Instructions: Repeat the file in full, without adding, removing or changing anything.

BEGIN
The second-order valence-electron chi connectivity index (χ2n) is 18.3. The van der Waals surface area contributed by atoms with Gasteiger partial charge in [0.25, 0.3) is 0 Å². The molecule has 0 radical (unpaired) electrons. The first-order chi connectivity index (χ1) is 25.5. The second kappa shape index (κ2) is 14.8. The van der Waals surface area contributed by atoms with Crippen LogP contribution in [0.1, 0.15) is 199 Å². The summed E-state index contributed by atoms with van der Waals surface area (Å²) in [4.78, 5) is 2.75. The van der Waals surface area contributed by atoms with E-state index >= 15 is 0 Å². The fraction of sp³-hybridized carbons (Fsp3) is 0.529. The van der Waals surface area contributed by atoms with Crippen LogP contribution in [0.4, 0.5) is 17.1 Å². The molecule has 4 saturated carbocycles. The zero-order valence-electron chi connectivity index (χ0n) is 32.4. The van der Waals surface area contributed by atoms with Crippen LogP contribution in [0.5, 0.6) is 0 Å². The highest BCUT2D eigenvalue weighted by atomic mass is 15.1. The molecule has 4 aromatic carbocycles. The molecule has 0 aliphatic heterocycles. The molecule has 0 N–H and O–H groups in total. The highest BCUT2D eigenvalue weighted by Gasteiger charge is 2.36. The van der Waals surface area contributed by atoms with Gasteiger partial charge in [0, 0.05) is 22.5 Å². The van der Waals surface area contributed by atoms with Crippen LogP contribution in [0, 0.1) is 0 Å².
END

The second-order valence-electron chi connectivity index (χ2n) is 18.3. The van der Waals surface area contributed by atoms with Gasteiger partial charge in [0.25, 0.3) is 0 Å². The molecule has 0 radical (unpaired) electrons. The first-order chi connectivity index (χ1) is 25.5. The second kappa shape index (κ2) is 14.8. The van der Waals surface area contributed by atoms with Crippen LogP contribution in [0.1, 0.15) is 199 Å². The summed E-state index contributed by atoms with van der Waals surface area (Å²) in [4.78, 5) is 2.75. The van der Waals surface area contributed by atoms with E-state index >= 15 is 0 Å². The fraction of sp³-hybridized carbons (Fsp3) is 0.529. The van der Waals surface area contributed by atoms with Crippen LogP contribution in [0.4, 0.5) is 17.1 Å². The molecule has 4 saturated carbocycles. The zero-order valence-electron chi connectivity index (χ0n) is 32.4. The van der Waals surface area contributed by atoms with Crippen LogP contribution in [0.5, 0.6) is 0 Å². The highest BCUT2D eigenvalue weighted by atomic mass is 15.1. The molecule has 4 aromatic carbocycles. The molecule has 0 aliphatic heterocycles. The molecule has 0 N–H and O–H groups in total. The highest BCUT2D eigenvalue weighted by Gasteiger charge is 2.36. The van der Waals surface area contributed by atoms with Gasteiger partial charge in [0, 0.05) is 22.5 Å². The van der Waals surface area contributed by atoms with Crippen LogP contribution in [0, 0.1) is 0 Å².